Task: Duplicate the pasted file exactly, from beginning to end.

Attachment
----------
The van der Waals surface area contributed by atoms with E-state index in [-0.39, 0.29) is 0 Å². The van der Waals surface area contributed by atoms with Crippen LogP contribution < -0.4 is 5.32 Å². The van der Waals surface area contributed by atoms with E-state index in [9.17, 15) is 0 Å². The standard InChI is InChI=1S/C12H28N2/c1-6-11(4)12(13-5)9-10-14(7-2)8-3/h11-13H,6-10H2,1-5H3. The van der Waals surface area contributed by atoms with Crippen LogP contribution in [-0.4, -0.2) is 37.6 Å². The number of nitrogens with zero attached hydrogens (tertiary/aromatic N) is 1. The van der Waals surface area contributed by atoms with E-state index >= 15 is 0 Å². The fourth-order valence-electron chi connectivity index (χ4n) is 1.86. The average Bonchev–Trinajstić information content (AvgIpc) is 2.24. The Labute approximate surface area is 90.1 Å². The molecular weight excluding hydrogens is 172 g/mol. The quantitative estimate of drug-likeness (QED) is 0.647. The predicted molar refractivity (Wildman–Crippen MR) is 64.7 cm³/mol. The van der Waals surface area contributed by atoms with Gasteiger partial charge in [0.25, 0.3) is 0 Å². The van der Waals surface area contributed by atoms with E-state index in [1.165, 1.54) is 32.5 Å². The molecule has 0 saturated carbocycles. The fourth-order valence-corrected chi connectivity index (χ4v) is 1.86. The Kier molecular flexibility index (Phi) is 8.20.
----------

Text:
The van der Waals surface area contributed by atoms with E-state index in [-0.39, 0.29) is 0 Å². The van der Waals surface area contributed by atoms with Crippen LogP contribution < -0.4 is 5.32 Å². The van der Waals surface area contributed by atoms with E-state index in [9.17, 15) is 0 Å². The standard InChI is InChI=1S/C12H28N2/c1-6-11(4)12(13-5)9-10-14(7-2)8-3/h11-13H,6-10H2,1-5H3. The van der Waals surface area contributed by atoms with Crippen LogP contribution in [-0.4, -0.2) is 37.6 Å². The number of nitrogens with zero attached hydrogens (tertiary/aromatic N) is 1. The van der Waals surface area contributed by atoms with E-state index >= 15 is 0 Å². The fourth-order valence-electron chi connectivity index (χ4n) is 1.86. The average Bonchev–Trinajstić information content (AvgIpc) is 2.24. The Labute approximate surface area is 90.1 Å². The molecular weight excluding hydrogens is 172 g/mol. The quantitative estimate of drug-likeness (QED) is 0.647. The predicted molar refractivity (Wildman–Crippen MR) is 64.7 cm³/mol. The van der Waals surface area contributed by atoms with Gasteiger partial charge in [0.25, 0.3) is 0 Å². The van der Waals surface area contributed by atoms with E-state index in [1.165, 1.54) is 32.5 Å². The molecule has 0 saturated carbocycles. The fourth-order valence-corrected chi connectivity index (χ4v) is 1.86. The Kier molecular flexibility index (Phi) is 8.20.